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Five health myths reinvestigated

Eat five portions of fruit and veg a day.

What a nice, neat way, someone thought, of packaging the WHO’s daily recommended fruit-and-veg dose of 400g. You may not know, however, that in this context, one portion equals 80g. The five-a-day campaign has been running, in one form or another, in the UK since 1993. But while the tagline has been taken into the nation’s bosom – with people often jokingly wondering whether a Terry’s Chocolate Orange, or glass of Fanta, counts as one of their five-a-day – obesity has continued to rise, and fresh-produce consumption has declined. The cost of fresh food has risen, and lower-income households eat the least fruit and veg. Meanwhile, food peddlers cause mass confusion by flogging five-a-day items in random portion sizes and only flagging up the five-a-day eligibility of more expensive, or less healthy, processed foods rather than basic, cheaper fresh ingredients.

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Phew, My True Care. As far as we know, though, the advice is actually sound. Some original hypotheses – about the extent of the cancer protection that fruit and veg offer – have been rubbished, but it is generally agreed that fruit and veg are nutritious, provide fiber, and takes up room on the plate that might otherwise accommodate a deep-fried Mars bar. (That said, there is no magic superfood, and other unprocessed foods are good for us, too.) In 2014, a study by University College London suggested that seven portions a day were necessary. Soon after, a much larger study found no evidence that more than five portions a day would give further protection against some cancers and heart disease.

Drink eight glasses of water a day

No one knows where this dictum originated. A 1945 US Food and Nutrition Board document once said that we need 2.5 liters a day, but it also said that much of this can be obtained from food. In any case, how much we need fluctuates, on any given day, according to how active we’re being, what we’re eating, whether we’re ill, and the weather. This is why our bodies handily tell us when we need more water (although old age can stymie thirst signals). Don’t listen to anyone who tells you you’re already dehydrated when you feel thirsty. Someone made that up.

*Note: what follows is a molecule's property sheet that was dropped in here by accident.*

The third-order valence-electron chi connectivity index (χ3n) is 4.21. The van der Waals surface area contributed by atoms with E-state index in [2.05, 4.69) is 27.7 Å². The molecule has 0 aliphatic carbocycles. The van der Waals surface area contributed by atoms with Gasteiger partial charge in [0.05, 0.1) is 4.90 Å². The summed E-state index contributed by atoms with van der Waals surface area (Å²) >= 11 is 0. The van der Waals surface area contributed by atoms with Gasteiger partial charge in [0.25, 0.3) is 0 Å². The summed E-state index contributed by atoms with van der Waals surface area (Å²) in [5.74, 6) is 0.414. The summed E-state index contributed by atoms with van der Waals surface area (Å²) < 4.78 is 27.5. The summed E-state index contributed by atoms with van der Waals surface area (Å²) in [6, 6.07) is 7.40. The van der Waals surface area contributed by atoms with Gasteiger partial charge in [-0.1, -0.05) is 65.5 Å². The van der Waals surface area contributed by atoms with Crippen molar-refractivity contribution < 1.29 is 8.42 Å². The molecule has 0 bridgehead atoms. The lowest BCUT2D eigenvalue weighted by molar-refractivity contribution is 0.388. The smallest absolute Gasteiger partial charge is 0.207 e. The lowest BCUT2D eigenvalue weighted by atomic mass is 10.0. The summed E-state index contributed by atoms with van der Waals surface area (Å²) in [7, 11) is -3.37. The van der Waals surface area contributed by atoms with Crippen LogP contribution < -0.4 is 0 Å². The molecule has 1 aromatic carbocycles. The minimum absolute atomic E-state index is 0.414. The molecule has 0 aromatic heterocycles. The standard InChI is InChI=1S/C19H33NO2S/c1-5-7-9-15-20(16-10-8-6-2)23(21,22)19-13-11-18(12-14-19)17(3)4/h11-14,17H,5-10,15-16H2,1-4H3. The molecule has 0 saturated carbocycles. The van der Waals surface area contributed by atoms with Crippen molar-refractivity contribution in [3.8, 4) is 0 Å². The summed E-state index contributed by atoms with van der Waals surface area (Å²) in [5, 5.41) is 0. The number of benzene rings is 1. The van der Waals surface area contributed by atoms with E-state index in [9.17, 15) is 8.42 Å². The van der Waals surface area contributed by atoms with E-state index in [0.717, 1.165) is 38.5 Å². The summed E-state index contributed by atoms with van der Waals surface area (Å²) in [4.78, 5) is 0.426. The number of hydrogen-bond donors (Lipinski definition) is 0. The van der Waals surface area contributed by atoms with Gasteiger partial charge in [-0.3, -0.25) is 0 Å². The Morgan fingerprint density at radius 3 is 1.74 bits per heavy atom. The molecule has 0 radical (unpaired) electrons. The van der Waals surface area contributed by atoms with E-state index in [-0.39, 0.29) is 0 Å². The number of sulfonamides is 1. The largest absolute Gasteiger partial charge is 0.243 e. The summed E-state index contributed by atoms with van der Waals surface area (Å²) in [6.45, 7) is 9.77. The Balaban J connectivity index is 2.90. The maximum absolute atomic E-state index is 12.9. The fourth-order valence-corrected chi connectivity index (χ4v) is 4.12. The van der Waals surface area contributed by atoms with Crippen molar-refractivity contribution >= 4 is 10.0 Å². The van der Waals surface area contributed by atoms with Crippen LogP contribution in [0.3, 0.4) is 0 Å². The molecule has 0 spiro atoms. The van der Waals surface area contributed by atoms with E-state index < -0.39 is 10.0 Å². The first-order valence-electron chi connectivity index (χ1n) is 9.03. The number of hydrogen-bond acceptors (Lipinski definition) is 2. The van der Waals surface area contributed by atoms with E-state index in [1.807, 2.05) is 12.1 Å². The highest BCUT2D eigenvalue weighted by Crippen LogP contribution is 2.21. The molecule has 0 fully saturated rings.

In 2011, Margaret McCartney, a GP, wrote to the BMJ to highlight the lack of evidence for hydration advice, including the NHS’s more modest recommendation of six to eight glasses (or 1.2-1.9 liters) a day. She name-checked an initiative called Hydration 4 Health, which promotes drinking extra water to the public and doctors. Hydration 4 Health recommends two liters for men and a little less for women (1.6 liters). It is sponsored by Danone, which owns Evian, Badoit, and Volvic mineral waters.

A review study published in the Journal of the American Society of Nephrology in 2008 found “no clear evidence of benefit from drinking increased amounts of water.” The potential perks the study investigated included improved kidney function and detoxification, clearer skin, fewer headaches, and reduced-calorie consumption due to feeling fuller. However, the authors wrote, “although we wish we could demolish all the urban myths found on the internet regarding the benefits of supplemental water ingestion, we concede there is also no clear evidence of lack of benefit.”

You lose the most body heat from your head.

It’s easy not to question this. Heat rises, after all. Roofs need insulation and so do heads. Except, now you mention it, so does any part of the body when it is cold. The confusion arose from the misinterpretation of an experiment carried out by the US military in the 1950s. It was freezing, and only the participants’ heads were exposed to the elements, so, of course, that is where they shed the most heat. More recent investigations have found that the head loses as much body heat as any other exposed body part—bad news for the hat industry.

Starve a fever, feed a cold

This goes back a long way: it appears in John Withals’ dictionary of 1574 and has been linked to a misreading of Chaucerian English in The Canterbury Tales. The original thought was that fasting would cool the body during a fever, whereas eating would warm you up when you have a cold. However, in practice, we should feed both colds and fevers. Fevers speed up the metabolism and burn more calories, so food is welcome. That said, if you lose your appetite for a few days, bodies are adept at using fat stores for emergency energy. Drinking, however, is essential, and this is one occasion when you should force yourself to drink, even if you don’t feel like it. Fevers and colds speed up dehydration (which will, in turn, cause mucus to harden, and this you really don’t want to happen).

Reading in the dark ruins your eyesight.

Poppycock. Reading in dim light can be challenging, to the point of being deeply irritating. It can even give you a headache and result in tired or strained eyes. However, says the College of Optometrists, “reading in dim light or the dark is highly unlikely to cause any permanent damage to your eyes.” Some studies have found that myopia is more common in highly educated cultures, in which children grow up doing more close work, such as reading. Still, the connection could be that richer populations have better access to diagnosis from eye specialists. Ideally, however, when reading after dark, the light should shine directly onto the page and not come from over your shoulder, thus causing glare.

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